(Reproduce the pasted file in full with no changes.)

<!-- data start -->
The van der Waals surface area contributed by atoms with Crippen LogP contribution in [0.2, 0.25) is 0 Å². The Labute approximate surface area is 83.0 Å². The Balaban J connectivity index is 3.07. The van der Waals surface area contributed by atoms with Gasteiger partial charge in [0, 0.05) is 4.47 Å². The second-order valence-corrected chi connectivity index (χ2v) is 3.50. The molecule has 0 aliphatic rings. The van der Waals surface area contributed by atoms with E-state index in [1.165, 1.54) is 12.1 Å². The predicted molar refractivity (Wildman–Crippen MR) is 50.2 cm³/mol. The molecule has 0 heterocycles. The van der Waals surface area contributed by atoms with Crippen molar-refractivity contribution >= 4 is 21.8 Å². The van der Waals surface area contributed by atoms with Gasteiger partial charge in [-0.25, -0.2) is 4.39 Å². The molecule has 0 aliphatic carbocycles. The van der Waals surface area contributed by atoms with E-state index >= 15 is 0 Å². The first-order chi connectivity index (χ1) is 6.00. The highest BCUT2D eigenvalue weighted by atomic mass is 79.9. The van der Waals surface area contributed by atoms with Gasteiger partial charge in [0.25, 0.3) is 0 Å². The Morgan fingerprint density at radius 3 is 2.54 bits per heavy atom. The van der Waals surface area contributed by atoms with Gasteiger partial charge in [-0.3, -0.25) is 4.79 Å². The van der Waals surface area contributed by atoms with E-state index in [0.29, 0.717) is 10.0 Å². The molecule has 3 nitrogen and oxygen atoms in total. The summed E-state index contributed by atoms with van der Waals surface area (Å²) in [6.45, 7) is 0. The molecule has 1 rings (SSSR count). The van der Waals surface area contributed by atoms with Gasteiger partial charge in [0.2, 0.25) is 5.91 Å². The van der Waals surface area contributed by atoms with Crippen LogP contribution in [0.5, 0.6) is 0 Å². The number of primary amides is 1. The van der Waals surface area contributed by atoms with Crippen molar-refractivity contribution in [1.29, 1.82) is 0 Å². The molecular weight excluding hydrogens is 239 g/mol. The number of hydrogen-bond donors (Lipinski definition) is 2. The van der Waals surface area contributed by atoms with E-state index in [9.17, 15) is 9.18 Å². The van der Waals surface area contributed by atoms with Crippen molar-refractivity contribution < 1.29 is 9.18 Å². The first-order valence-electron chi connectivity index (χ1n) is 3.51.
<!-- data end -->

The van der Waals surface area contributed by atoms with Crippen LogP contribution in [0.2, 0.25) is 0 Å². The Labute approximate surface area is 83.0 Å². The Balaban J connectivity index is 3.07. The van der Waals surface area contributed by atoms with Gasteiger partial charge in [0, 0.05) is 4.47 Å². The second-order valence-corrected chi connectivity index (χ2v) is 3.50. The molecule has 0 aliphatic rings. The van der Waals surface area contributed by atoms with E-state index in [1.165, 1.54) is 12.1 Å². The predicted molar refractivity (Wildman–Crippen MR) is 50.2 cm³/mol. The molecule has 0 heterocycles. The van der Waals surface area contributed by atoms with Crippen molar-refractivity contribution >= 4 is 21.8 Å². The van der Waals surface area contributed by atoms with Gasteiger partial charge in [-0.25, -0.2) is 4.39 Å². The molecule has 0 aliphatic carbocycles. The van der Waals surface area contributed by atoms with E-state index >= 15 is 0 Å². The first-order chi connectivity index (χ1) is 6.00. The highest BCUT2D eigenvalue weighted by atomic mass is 79.9. The van der Waals surface area contributed by atoms with Gasteiger partial charge in [0.25, 0.3) is 0 Å². The Morgan fingerprint density at radius 3 is 2.54 bits per heavy atom. The van der Waals surface area contributed by atoms with Gasteiger partial charge in [-0.3, -0.25) is 4.79 Å². The van der Waals surface area contributed by atoms with E-state index in [0.29, 0.717) is 10.0 Å². The molecule has 3 nitrogen and oxygen atoms in total. The summed E-state index contributed by atoms with van der Waals surface area (Å²) in [6.45, 7) is 0. The molecule has 1 rings (SSSR count). The van der Waals surface area contributed by atoms with Gasteiger partial charge in [0.2, 0.25) is 5.91 Å². The van der Waals surface area contributed by atoms with Crippen LogP contribution in [0.5, 0.6) is 0 Å². The number of primary amides is 1. The van der Waals surface area contributed by atoms with Crippen molar-refractivity contribution in [1.29, 1.82) is 0 Å². The molecular weight excluding hydrogens is 239 g/mol. The number of hydrogen-bond donors (Lipinski definition) is 2. The van der Waals surface area contributed by atoms with E-state index in [9.17, 15) is 9.18 Å². The van der Waals surface area contributed by atoms with Crippen molar-refractivity contribution < 1.29 is 9.18 Å². The first-order valence-electron chi connectivity index (χ1n) is 3.51.